Still another idea, another cause was obstructive there. This was to consider oneself satisfied with the mechanical concepts of the world and to believe that with it, with the mechanical point of view, everything is achieved that the mechanism explains everything. These spirits existed also. This was in the time when one defined the purely material the be-all and end-all, the time of Büchner (Ludwig B., 1824–1899, materialistic philosopher), Vogt (Karl V., 1817–1895, materialistic philosopher) and also concerning his concepts, not his research Haeckel. This is the other extreme. In between were the careful spirits who could not rise to a higher understanding of the world matters, who had, however, a dark feeling that they had only understood a part, own a part only. These are the careful researchers who understood the right thing; they said to themselves that they are on a level where they could not yet investigate everything, and who revered what they could not investigate as the unfathomable in humility. For those researchers the feeling had to join that behind that which they found something unknown is hidden toward which they do not have a vocation to intervene with their mechanical thinking.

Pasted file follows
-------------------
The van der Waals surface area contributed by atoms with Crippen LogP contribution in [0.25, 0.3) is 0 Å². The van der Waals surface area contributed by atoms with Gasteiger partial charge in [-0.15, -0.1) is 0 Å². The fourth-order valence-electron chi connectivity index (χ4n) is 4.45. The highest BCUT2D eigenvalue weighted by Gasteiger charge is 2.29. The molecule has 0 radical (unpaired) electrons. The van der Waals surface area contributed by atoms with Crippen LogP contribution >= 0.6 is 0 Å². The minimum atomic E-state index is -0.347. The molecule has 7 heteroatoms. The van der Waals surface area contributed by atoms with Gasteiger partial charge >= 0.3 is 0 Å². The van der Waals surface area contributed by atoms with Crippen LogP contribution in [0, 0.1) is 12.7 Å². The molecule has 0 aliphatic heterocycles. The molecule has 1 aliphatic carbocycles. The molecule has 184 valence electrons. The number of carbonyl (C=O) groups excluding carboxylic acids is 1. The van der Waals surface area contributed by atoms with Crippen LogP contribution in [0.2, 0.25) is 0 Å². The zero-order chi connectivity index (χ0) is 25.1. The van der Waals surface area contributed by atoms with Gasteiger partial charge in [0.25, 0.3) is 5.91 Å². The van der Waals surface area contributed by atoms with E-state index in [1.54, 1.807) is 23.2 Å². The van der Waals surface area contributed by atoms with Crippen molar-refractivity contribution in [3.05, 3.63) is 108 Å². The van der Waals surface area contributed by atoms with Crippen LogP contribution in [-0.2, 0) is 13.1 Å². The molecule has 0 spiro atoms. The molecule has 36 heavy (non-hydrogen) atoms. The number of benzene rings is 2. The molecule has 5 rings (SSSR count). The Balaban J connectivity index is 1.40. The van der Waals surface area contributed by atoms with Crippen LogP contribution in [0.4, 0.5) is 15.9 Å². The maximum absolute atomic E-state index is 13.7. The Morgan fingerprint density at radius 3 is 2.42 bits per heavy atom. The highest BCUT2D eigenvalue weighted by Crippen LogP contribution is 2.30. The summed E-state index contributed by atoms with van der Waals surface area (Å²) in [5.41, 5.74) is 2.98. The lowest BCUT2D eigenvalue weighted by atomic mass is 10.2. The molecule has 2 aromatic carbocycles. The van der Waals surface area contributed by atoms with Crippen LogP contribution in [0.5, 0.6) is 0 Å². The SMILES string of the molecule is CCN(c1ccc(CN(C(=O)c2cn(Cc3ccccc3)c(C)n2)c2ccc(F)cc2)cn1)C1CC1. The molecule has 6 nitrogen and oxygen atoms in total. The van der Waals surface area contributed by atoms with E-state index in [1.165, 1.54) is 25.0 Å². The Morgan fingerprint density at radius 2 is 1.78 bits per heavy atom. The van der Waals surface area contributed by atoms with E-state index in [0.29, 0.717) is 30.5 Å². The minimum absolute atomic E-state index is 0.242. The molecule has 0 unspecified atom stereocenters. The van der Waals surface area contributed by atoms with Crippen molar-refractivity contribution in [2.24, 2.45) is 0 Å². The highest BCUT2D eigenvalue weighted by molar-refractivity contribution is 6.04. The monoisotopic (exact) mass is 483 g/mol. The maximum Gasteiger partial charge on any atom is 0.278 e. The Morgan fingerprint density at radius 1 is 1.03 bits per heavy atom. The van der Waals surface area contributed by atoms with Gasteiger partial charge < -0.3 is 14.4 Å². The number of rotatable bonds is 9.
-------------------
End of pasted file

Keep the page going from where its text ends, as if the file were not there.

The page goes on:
Now we want to ask once which researchers have thought in such a way, and there we meet one who belongs to this epoch who writes: “I take the view that all organic beings which have lived on this earth are descendant of a prototype which was animated by the creator.” This is a careful researcher, a researcher who understands the external world mechanically, but cannot get to the recognition of life and spirit; he keeps to the idea of a creator and reveres him in humility. The same researcher may also be quoted against the radicals who appeared in the wake of Darwinism. One also wanted to explain the language mechanically.
What this researcher spoke out of his feeling is the point of view which the theosophist must take up toward the Darwinist theory of evolution. He shows us a great overview of the evolution of our race; he shows us that Darwinism is only a phase which leads to the concept of life, to the application of the concept of soul and spirit. As we have a mechanical science today, we have a science of life, a soul science and spiritual science in future. This is the viewpoint of theosophy; and it wants nothing else than to anticipate what the future has to bring to humanity. It wants to point whereto we go, and one has to emphasise that this theosophical view just agrees with the careful researchers who have found the right viewpoint by themselves. For these words did not come from an obscure Darwinist who could not get rid of his traditional prejudices who wanted to connect religious prejudices with Darwinism, but from one whose competence you do not doubt: they issue from Charles Darwin himself!